This is one of a series of tables covering the 1920-1930 period, and if you
have not already read the information on the master page of
the set, you are advised to do so.
The telephone directory dated "November 17, 1920" was the first directory in which the subscriber listings were included in a form that implied the use of dial telephones. The basic list continued the three-section format that had been in use prior to 1920, with a section for Manhattan and the Bronx, one for Brooklyn and Queens, and one for Staten Island (under its then-official name, "Borough of Richmond"). The only substantial change was the way the numbers were listed in the directory listings. Where previously, a listing had been in the form "Blythebourne 27," it would now be given as "BLYthebourne-0027": the first three letters of the exchange name were capitalized, and if the numerical part were less than 1000, additional zeros were prefixed to build it up to four digits. (In the Staten Island section, listings were written as "Tottenville-0012," without capitalizing the first three letters of the exchange name, but with all the numbers expanded to four digits.) Note that at that time, a hyphen was put between the exchange name and the four-digit (or occasionally five-digit) number in the subscriber listings, but when numbers were referenced in advertisements or other places in the book, sometimes there was a hyphen and sometimes a space.
Certainly, not all the telephones in New York City (or even in the four major boroughs) were equipped with dials. In fact, exchanges were converted over a period on more than 20 years, extending well past the 1930 end of the period being discussed here; it was essentially completed in 1942, but one exchange remained manual nearly until 1960. However, if an exchange were manual itself, but could be dialed from other exchanges in New York City, it was necessary to give the listings the format that showed how to dial the number.
Although this period was very short, covering just ten years (The pre-dial period covered more than 30 years, and the late dial period at least as long as that, depending on exactly when it was considered to end; if the late dial period includes the use of all-number calling, it lasted over seven decades and is still going on, but my own preference is to consider it to have ended with the end of letter exchanges in the mid-1970s, which would make it about 45 years.) there were three distinctly-different directory types:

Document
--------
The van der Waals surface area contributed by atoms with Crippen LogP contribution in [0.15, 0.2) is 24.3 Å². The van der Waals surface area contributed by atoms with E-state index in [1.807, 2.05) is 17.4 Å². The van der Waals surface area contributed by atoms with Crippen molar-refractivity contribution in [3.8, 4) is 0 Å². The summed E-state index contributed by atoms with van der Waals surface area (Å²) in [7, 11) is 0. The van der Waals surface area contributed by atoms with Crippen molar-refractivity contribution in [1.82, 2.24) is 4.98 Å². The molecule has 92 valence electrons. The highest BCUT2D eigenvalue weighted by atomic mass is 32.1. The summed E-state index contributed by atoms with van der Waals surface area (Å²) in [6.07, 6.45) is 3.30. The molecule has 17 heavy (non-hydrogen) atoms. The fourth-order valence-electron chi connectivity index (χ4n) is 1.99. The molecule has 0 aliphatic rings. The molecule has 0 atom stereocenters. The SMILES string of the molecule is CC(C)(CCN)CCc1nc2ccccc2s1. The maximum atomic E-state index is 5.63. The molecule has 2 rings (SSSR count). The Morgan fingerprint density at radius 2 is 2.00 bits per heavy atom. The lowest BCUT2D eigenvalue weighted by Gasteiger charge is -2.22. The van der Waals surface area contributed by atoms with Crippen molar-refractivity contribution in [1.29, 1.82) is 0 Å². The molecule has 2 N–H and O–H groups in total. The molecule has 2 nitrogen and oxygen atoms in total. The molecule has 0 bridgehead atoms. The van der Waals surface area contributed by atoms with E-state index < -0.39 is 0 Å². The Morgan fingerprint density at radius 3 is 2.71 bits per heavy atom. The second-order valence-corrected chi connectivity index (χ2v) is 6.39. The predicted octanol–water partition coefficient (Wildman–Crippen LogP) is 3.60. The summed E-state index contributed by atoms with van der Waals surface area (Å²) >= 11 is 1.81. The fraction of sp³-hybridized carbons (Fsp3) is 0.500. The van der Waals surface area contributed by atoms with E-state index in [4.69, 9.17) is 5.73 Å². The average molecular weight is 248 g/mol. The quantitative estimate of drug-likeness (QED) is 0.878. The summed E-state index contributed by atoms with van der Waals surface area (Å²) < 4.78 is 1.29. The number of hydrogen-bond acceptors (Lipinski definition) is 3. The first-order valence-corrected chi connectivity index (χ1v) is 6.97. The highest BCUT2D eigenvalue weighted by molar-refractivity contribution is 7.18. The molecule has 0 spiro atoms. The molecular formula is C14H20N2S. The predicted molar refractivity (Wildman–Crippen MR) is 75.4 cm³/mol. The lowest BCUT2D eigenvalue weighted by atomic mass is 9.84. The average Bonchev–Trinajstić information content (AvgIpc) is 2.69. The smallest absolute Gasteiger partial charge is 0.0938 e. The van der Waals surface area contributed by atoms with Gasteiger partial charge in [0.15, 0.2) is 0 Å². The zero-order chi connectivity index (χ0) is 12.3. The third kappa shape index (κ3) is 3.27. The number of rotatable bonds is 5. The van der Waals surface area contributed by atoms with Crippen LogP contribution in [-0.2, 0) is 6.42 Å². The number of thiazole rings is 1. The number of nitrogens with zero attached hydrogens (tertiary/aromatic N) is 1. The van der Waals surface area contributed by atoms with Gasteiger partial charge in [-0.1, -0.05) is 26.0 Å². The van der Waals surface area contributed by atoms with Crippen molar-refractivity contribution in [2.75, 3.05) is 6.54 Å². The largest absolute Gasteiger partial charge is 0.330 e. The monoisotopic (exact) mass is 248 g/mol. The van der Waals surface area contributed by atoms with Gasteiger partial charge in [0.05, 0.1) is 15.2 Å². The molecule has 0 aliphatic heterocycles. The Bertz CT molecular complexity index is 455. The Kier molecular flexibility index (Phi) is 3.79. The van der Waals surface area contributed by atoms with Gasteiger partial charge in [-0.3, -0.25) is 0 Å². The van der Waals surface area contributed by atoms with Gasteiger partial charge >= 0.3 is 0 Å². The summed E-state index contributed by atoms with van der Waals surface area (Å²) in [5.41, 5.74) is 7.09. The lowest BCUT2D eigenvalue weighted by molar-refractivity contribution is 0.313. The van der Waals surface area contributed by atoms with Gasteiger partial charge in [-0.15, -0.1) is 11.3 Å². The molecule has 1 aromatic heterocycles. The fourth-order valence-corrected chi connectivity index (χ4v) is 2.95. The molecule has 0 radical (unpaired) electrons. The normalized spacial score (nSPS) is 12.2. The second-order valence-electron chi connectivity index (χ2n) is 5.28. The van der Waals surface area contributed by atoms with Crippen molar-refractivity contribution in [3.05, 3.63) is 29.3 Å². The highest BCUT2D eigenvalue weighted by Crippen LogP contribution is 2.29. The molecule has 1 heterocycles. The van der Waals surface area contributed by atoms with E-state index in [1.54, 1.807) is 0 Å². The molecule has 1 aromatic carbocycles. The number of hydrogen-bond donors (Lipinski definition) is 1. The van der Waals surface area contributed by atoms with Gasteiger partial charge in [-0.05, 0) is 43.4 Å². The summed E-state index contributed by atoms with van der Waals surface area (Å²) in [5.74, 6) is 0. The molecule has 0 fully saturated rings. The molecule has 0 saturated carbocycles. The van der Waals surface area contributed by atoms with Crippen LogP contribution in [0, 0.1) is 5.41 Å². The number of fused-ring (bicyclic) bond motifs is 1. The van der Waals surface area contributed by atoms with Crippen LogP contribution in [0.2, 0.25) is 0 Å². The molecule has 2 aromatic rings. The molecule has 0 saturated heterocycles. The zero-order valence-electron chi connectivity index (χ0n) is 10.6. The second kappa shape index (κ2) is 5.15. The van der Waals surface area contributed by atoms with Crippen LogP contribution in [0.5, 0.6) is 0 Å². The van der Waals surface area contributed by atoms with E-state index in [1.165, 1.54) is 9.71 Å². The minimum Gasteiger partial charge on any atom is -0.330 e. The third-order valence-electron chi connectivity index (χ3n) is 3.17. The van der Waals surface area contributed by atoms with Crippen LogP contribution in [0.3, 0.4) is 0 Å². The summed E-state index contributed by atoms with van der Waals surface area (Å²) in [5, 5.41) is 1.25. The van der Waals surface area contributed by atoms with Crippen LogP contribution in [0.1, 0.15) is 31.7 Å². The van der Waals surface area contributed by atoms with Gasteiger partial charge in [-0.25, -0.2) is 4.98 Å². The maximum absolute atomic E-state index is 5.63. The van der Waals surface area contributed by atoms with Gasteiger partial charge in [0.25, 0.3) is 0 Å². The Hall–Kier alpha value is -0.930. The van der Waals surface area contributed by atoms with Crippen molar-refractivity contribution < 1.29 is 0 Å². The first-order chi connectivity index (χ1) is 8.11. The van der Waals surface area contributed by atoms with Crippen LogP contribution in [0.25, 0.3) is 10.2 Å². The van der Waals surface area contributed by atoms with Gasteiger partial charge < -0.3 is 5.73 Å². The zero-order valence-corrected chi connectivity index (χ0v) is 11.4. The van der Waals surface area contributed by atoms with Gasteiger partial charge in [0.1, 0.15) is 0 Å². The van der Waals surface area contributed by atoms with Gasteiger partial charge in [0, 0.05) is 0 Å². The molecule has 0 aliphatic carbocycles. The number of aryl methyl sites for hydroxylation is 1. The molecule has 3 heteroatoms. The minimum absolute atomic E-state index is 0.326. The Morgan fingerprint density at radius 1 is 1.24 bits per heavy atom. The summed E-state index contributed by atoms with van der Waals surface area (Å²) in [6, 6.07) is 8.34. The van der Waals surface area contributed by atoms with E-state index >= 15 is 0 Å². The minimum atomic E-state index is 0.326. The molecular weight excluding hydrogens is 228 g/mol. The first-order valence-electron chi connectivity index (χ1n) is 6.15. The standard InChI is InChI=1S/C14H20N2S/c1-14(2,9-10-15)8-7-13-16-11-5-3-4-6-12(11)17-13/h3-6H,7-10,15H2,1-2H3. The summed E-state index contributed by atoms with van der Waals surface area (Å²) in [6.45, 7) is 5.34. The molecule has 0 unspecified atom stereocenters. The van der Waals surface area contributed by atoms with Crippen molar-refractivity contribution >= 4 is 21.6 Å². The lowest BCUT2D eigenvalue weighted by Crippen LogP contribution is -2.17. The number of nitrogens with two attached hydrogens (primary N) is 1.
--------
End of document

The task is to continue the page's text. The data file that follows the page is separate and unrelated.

Two types of list of exchanges were presented in the telephone directories. There was a list of exchanges with their business office managers (designated on this website as a B list) as well as a listing of all the exchanges in the city and their zone, for purposes of cost determination (designated on this website as a Z list). (New York City was originally divided into to zones numbered from 1 to 10; in the May 1930 directories the number of zones was increased to 15.) In the chronology pages for the late dial period, six separate charts are provided. This is necessary because there are certain dates for which no directory had Z lists, which covered the entire city. It was not possible to deal conveniently with the comings and goings of exchange names on a city-wide basis when all that were available were borough B lists. However in this section of the site, covering the early dial period, this problem does not exist, since every directory had both a B list and a Z list. Consequently, the chart for this period is compiled only from the Z lists, and is city-wide. (The B lists, however, were consulted and if there are discrepancies, taken into account.)
It should, however, be noted that the capitalization of the first three letters in the exchange names was only in directory listings, advertisements, and other places where a specific number was given (such as the listings of police and fire emergency numbers). While a number would be given as, say, SPRing 3100, the exchange lists at the beginning of the directory, which is the source for these compliations, would show the exchange as simply "Spring" without the other capitals. But in all references on this site, the capital-letter convention for letters actually dialed is maintained.
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Last modified February 19, 2015.